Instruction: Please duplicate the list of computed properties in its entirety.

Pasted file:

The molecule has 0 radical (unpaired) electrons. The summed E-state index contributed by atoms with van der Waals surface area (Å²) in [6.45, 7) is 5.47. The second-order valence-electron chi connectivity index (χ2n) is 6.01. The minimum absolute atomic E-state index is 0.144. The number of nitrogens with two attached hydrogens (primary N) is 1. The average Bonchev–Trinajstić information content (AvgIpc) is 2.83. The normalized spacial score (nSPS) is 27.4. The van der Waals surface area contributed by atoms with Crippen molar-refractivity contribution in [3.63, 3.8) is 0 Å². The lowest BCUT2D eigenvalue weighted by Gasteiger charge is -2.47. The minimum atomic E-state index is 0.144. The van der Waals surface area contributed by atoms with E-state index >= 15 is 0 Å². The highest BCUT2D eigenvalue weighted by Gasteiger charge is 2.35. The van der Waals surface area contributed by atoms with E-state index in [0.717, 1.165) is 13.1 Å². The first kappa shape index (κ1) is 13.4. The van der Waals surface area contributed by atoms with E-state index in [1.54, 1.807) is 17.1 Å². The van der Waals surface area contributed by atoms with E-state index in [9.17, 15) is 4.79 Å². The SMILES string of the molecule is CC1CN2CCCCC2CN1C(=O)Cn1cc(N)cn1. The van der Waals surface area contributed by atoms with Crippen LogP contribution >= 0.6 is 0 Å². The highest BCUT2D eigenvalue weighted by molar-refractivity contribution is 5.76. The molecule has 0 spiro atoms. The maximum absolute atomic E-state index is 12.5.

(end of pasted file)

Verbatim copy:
The molecule has 0 radical (unpaired) electrons. The summed E-state index contributed by atoms with van der Waals surface area (Å²) in [6.45, 7) is 5.47. The second-order valence-electron chi connectivity index (χ2n) is 6.01. The minimum absolute atomic E-state index is 0.144. The number of nitrogens with two attached hydrogens (primary N) is 1. The average Bonchev–Trinajstić information content (AvgIpc) is 2.83. The normalized spacial score (nSPS) is 27.4. The van der Waals surface area contributed by atoms with Crippen molar-refractivity contribution in [3.63, 3.8) is 0 Å². The lowest BCUT2D eigenvalue weighted by Gasteiger charge is -2.47. The minimum atomic E-state index is 0.144. The van der Waals surface area contributed by atoms with E-state index >= 15 is 0 Å². The highest BCUT2D eigenvalue weighted by Gasteiger charge is 2.35. The van der Waals surface area contributed by atoms with E-state index in [0.717, 1.165) is 13.1 Å². The first kappa shape index (κ1) is 13.4. The van der Waals surface area contributed by atoms with E-state index in [1.54, 1.807) is 17.1 Å². The van der Waals surface area contributed by atoms with E-state index in [9.17, 15) is 4.79 Å². The SMILES string of the molecule is CC1CN2CCCCC2CN1C(=O)Cn1cc(N)cn1. The van der Waals surface area contributed by atoms with Crippen LogP contribution >= 0.6 is 0 Å². The highest BCUT2D eigenvalue weighted by molar-refractivity contribution is 5.76. The molecule has 0 spiro atoms. The maximum absolute atomic E-state index is 12.5.